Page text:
06 Jul 2022 Public consultation on ammunition re-opened following maladministration
6 July 2022, Brussels – Following an intervention from the European Commission, the European Chemicals Agency (ECHA) has opened today a three-month targeted consultation on data used to establish the risks posed by lead in game meat (link).
This follows the failure of the European Food Safety Authority (EFSA) to provide information in a timely manner that informed a substantial pillar of ECHA’s current opinion on risks from consuming game meat. Back in February 2021, FACE requested the EFSA data, which should have taken 15 days. However, since the start of FACE’s access request, there were numerous delays as well as attempts of justification and extended deadlines. After ECHA’s public consultation closed in September 2021, ECHA sent the requested documents to FACE, almost eight months later.
This unacceptable delay was reported to the Ombudsman (link), who highlighted a case of “maladministration” by EFSA regarding its inability to provide key documents in a timely manner. The delay meant that stakeholders were prevented from substantiating comments made during last year’s public consultation regarding the ongoing restriction procedure on lead in ammunition under REACH.
As the procedural defect is critical, FACE requested the reopening of the public consultation at which all interested parties could present evidence related to the ECHA’s human health risk assessment. ECHA refused FACE’s request, but the European Commission stepped in, agreeing that fairness is required.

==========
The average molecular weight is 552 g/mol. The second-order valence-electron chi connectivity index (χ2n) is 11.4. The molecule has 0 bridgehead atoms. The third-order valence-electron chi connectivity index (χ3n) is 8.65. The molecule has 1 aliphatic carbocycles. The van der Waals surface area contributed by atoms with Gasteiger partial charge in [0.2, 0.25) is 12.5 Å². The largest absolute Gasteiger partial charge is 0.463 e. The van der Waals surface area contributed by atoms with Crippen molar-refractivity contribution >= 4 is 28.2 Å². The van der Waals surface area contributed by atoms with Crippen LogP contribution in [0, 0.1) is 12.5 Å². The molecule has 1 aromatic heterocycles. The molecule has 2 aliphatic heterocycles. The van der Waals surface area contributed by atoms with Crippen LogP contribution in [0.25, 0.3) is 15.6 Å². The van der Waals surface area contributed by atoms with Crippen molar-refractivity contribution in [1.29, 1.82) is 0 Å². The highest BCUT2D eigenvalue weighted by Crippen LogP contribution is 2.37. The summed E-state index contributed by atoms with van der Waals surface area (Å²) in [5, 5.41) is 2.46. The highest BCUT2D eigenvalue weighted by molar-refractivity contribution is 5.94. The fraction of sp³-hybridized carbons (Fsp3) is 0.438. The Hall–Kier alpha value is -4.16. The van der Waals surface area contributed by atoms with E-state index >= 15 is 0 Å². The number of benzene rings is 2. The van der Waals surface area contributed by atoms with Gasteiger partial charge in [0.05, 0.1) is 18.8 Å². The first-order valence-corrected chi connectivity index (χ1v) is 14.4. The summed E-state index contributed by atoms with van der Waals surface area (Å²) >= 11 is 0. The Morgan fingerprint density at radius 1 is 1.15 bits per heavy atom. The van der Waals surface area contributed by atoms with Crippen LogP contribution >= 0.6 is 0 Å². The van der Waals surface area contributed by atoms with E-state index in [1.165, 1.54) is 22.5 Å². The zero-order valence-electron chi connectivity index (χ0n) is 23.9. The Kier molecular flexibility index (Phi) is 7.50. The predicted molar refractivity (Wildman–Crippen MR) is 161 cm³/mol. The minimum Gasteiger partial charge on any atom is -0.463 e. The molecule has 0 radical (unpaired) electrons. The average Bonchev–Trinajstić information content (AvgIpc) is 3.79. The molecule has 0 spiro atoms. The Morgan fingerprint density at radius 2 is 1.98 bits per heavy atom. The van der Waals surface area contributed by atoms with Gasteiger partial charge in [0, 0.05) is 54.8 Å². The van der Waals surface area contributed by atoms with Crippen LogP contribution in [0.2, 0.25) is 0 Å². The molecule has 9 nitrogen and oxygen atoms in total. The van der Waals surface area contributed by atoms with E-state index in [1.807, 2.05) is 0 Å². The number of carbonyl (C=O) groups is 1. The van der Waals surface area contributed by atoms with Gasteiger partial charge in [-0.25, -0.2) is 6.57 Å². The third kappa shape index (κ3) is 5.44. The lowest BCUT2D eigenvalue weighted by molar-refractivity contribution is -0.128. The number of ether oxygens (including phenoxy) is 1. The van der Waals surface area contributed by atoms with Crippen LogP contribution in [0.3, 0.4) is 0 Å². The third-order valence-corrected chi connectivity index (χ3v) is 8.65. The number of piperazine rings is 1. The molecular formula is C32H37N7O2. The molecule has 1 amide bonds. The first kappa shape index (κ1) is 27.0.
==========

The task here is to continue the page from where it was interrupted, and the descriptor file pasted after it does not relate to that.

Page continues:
From FACE’s perspective, failing to re-open the consultation would mean that policymakers would have based their assessments on an overly simplistic treatment of data and thus resulting in bad law-making. For example, it appears that an insufficient analysis of the data has resulted in an overestimation of the lead concentration in game meat.
The new ECHA consultation is open until 6 October 2022. It should be noted that last week, ECHA opened its socio-economic consultation (for 2 months), with new proposals including to reduce the transition period for lead shot to 18 months (link).
It’s clear that serious work is required to make this proposal fit for purpose. Responding to today’s news, FACE President, Torbjörn Larsson stated: “There was no need for any of this if fair play was ensured from the outset and it’s not the first time that the Ombudsman has intervened on the EU’s approach to restricting lead in ammunition. We trust that EU policymakers will be more careful on this critical file that will directly affect almost 10 million European citizens”.
FACE recently launched the European Hunters’ Campaign to call for fair play from the EU institutions. Close to 50,000 citizens have signed at the time of writing. For more information on the campaign’s requests, see www.SignForHunting.com